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Suncoast Waterkeeper executive director Justin Bloom.

Doubt how important water resources can be to a region’s vitality? Just look to California, where an unprecedented years-long drought has left farmers and residents reeling, and has led Gov. Jerry Brown to institute the state’s first mandatory water usage reductions.

Southwest Florida’s waters may not be in as much danger as those in the Golden State, but they face their share of threats: warming temperatures, nutrient runoff from fertilizer and stormwater and energy facilities that endanger marine life. To get a grasp on the problems the Gulf and our bays face, we sat down with Suncoast Waterkeeper Executive Director Justin Bloom.

Sarasota Magazine: What are the biggest threats our waters face?

Justin Bloom: The TECO Big Bend Power Station. It’s an old coal-fired power plant that is arguably the worst polluter in our region. Since it’s been built, it has been sucking in billions of gallons of Tampa Bay water to cool the plant, and in the process of sucking it in, it draws in everything—fish larvae and all sorts of marine critters that are smaller than the mesh of the intake structure. And it impinges larger marine life that can’t swim away. Fish, turtles—they get stuck on these intakes. When the plant spits the water out, it’s really hot, which creates a thermal plume that affects habitat. Big Bend is antiquated and deadly to the estuary.

Burning coal is also the most polluting way to obtain electricity. They’ve upgraded their smokestacks, but in doing that, they take the pollutants out of the air and put it in a solid form and take that solid waste and put it in a landfill. They have these coal ash landfills next to the plant, and they leak, so you’ve got heavy metals and toxins leaking into the bay from the coal ash containment.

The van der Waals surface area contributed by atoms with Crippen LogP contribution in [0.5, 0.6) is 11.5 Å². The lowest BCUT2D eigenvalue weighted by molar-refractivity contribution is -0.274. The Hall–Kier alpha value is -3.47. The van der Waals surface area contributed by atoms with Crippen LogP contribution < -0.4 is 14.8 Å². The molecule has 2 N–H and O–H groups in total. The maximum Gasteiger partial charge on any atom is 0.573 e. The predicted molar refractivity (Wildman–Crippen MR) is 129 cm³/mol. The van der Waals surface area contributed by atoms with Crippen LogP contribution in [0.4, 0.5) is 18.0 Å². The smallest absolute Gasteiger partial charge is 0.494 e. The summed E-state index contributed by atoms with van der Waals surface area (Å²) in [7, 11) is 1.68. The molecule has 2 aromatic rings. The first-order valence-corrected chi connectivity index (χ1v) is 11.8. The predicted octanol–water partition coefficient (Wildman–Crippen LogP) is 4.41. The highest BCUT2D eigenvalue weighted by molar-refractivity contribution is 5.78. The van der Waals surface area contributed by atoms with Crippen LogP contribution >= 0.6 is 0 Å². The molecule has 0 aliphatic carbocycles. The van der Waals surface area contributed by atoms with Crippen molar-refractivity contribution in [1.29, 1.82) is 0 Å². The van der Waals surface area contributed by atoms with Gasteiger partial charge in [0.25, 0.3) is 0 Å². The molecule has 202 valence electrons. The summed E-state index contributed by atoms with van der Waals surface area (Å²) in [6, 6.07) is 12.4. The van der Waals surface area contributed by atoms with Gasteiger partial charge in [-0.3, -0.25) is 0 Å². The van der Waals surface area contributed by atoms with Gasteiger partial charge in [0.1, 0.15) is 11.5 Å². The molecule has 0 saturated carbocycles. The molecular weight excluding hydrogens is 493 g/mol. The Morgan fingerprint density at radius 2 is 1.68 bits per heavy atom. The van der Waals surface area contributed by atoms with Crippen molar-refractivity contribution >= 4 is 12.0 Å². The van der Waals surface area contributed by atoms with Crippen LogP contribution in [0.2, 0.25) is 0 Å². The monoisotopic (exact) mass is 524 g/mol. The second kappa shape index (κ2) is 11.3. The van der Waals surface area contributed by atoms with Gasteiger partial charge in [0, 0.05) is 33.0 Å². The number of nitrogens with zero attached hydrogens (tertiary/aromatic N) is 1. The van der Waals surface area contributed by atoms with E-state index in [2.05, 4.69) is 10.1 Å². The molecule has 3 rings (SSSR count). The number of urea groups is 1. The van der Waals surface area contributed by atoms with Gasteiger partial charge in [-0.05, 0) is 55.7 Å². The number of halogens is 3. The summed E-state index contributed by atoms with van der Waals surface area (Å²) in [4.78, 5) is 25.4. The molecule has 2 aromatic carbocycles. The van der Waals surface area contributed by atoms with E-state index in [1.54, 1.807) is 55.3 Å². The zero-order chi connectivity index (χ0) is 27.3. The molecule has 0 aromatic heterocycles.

SM: What is the Waterkeeper doing about it?

JB: The lawsuit we filed a couple months ago is challenging the EPA’s rules that allow power plants to continue using these antiquated cooling technologies. They basically allow these cooling intakes to continue operating without relying on the scientific data that shows the impacts on endangered species, which is especially important for us down here.

These companies are incredibly well-connected, powerful companies. They’re about the bottom line, and they’re not really addressing the true environmental costs.

SM: What other issues are you working on?

JB: Big Pass. It’s a proposal driven by the Army Corps of Engineers to mine Big Pass of 1 million cubic yards of sand and to use that sand to initially re-nourish Lido, but that sand bank would likely be used over the years for the re-nourishment of other beaches. Our position is that the city and the Corps are rushing ahead without an adequate assessment of the potential impacts on Siesta and the ecology of the whole Sarasota Bay estuary system.

SM: Are there proactive steps local governments can take to improve water quality?

JB: Sarasota County is in a position now where they’re either going to have to rely on the state to enforce the state’s mangrove regulation or to ask the state to delegate authority to the county to enforce mangrove regulations under their own program. We want to encourage the county to undertake that effort, because I think that the county could do a good job.

SM: How do you assess the overall health of Sarasota Bay?

JB: We’re doing well. We’ve been measuring that through seagrass health. In some places it’s like the canary in the coal mine. If the seagrass is starting to fail, you anticipate other environmental communities failing, and when the seagrasses are recovering, it’s an indicator of the health of the waterway. Seagrasses here have been in recovery for a number of years now. We’ve got a great resource here that’s pretty healthy, but it’s fragile, and it needs an abundance of care.

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